The LOTUS Study: Fluoridation for Adults

How effective and cost-effective is water fluoridation for adults? A 10-year retrospective cohort study.



The LOTUS study is the largest ever study of the effects of water fluoridation on the dental health of adults.

Our study used real-world anonymised data on 17.8 million adults and adolescents who attended NHS dental practices in England between 2010 and 2020. We did this to understand the effect of water fluoridation on:

  • the number and types of dental treatments received;
  • the costs of those treatments to the NHS;
  • the costs of those treatments to NHS dental patients.

For more information on the anonymised dental data that we hold, please refer to the Privacy Notice for our study.


Over 10 years, people receiving optimally fluoridated water experienced a 3% reduction in NHS invasive dental treatments such as fillings and extractions, and a 2% reduction in the number of decayed, missing, and filled teeth, compared to those who received non-optimally fluoridated water.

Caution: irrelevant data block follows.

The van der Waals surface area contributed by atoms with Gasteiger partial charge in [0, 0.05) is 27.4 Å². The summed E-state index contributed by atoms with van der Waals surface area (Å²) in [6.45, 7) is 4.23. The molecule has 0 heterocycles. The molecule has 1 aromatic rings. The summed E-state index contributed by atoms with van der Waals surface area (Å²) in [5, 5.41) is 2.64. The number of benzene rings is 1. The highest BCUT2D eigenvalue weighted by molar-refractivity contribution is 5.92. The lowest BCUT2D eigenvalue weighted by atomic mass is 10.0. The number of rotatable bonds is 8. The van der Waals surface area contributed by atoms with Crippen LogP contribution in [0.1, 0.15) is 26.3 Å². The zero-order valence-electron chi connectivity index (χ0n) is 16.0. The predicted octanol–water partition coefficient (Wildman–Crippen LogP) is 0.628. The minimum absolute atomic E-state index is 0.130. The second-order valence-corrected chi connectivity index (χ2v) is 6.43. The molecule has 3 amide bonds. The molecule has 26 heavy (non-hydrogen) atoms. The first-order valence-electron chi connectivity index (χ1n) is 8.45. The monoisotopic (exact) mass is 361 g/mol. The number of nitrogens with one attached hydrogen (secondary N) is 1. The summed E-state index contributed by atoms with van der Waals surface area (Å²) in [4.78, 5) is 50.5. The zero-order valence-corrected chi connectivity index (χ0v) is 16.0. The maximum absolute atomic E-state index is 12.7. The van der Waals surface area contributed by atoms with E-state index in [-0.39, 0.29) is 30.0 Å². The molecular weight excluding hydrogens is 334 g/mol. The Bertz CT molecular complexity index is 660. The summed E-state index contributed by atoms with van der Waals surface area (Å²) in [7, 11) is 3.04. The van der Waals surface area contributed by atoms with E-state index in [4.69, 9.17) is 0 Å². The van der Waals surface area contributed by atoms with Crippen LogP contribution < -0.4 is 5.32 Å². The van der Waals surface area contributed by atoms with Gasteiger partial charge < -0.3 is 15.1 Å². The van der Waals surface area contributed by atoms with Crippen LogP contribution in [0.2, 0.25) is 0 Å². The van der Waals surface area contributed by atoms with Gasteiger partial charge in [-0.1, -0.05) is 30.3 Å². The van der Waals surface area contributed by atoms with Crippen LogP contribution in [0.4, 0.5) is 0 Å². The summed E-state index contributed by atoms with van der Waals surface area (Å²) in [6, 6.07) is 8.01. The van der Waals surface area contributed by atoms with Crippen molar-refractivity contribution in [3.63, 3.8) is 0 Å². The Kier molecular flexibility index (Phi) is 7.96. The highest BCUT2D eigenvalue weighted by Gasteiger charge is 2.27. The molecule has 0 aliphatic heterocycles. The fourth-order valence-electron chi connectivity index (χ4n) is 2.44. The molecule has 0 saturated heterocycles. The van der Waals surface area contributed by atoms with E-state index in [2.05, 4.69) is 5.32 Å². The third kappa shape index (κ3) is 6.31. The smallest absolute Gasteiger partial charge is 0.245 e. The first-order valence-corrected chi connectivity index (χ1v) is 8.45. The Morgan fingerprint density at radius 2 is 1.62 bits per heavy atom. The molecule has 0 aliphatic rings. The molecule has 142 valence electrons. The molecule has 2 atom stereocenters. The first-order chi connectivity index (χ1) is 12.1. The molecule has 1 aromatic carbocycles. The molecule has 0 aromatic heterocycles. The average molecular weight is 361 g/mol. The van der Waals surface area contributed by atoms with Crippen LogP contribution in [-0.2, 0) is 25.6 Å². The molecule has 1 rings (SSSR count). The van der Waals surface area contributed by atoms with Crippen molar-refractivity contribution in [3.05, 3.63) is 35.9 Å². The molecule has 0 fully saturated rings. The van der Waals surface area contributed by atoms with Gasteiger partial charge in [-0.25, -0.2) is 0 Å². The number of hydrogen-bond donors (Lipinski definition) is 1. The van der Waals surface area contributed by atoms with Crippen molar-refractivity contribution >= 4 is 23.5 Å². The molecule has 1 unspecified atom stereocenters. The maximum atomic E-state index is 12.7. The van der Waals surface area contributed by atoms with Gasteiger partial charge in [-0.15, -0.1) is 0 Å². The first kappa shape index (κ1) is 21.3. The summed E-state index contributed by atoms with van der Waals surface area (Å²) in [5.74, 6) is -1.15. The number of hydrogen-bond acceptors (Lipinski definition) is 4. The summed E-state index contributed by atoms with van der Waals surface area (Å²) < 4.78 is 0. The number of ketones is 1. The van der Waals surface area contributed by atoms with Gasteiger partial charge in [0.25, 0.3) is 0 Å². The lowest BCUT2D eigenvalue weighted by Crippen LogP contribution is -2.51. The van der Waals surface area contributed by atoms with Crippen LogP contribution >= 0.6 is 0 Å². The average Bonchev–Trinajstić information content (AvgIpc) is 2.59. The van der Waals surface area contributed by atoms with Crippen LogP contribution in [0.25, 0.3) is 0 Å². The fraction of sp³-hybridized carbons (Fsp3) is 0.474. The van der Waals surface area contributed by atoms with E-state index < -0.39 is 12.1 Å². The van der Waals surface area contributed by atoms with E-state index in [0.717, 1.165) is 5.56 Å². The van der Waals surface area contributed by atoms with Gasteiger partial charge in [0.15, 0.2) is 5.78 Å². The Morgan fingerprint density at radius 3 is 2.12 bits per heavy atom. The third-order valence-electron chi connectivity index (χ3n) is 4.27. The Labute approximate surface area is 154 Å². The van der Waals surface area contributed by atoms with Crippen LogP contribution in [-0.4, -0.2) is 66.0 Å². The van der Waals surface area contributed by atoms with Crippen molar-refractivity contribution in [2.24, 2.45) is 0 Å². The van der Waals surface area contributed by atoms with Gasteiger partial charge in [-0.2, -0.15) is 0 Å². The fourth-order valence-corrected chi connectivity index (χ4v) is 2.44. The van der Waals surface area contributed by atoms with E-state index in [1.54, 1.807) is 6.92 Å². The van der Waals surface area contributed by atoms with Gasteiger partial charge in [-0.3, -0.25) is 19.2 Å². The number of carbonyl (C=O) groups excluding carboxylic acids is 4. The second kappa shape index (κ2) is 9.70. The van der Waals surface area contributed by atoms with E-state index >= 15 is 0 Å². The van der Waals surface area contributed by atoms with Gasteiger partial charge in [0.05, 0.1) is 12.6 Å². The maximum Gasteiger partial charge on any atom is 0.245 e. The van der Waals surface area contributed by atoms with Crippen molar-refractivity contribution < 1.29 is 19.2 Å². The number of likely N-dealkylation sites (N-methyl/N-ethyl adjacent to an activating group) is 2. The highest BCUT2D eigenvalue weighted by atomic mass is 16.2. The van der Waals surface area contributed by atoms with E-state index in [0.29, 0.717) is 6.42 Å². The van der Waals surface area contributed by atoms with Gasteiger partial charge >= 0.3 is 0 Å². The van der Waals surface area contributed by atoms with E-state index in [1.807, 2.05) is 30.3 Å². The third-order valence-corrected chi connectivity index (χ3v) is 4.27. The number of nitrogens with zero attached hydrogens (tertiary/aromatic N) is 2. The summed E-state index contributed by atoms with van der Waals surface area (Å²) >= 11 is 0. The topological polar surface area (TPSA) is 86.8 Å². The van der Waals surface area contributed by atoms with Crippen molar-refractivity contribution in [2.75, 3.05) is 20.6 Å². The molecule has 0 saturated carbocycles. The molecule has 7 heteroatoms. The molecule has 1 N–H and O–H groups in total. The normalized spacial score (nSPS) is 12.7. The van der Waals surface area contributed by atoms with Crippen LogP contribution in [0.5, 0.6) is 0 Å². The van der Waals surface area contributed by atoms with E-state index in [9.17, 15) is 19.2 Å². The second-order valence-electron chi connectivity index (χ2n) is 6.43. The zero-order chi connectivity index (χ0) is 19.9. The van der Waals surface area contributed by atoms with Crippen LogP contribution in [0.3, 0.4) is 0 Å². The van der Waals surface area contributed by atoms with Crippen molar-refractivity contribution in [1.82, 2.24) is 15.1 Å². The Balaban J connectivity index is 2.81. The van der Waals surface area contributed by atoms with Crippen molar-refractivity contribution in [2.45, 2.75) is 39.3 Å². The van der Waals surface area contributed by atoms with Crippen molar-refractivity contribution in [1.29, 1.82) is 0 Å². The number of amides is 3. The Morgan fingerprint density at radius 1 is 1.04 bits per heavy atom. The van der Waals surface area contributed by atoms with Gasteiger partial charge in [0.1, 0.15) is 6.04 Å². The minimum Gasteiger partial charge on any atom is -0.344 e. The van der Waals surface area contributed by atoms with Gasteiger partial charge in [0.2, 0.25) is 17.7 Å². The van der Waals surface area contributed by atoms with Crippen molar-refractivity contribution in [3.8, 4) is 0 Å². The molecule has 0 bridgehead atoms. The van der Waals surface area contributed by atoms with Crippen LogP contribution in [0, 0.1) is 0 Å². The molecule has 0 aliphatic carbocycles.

The research team found no compelling evidence that water fluoridation reduced social inequalities in dental health, and the numbers of missing teeth between the groups were the same.

Between 2010 and 2020, optimal water fluoridation cost £10.30 per person, NHS treatment costs were £22.26 lower per person (5.5%), and patients paid £7.64 less (2%) in dental charges.

We estimate that if 62% of the adults and teenagers in England attended NHS dental services at least twice within 10 years, the total return on investment would have been £16.9 million between 2010 and 2020. This means that the costs of water fluoridation were recovered, and £16.8 million saved on top as a result of lower NHS dental treatment costs.

This short animated video explains the study in more detail.

Academic publications

    1. Moore, D. et al. How effective and cost-effective is water fluoridation for adults? Protocol for a 10-year retrospective cohort study.
       BDJ Open 7, 2021.
    2. Nyakutsikwa et al. Water fluoride concentrations in England, 2009-2020. Community Dental Health 38, 2021.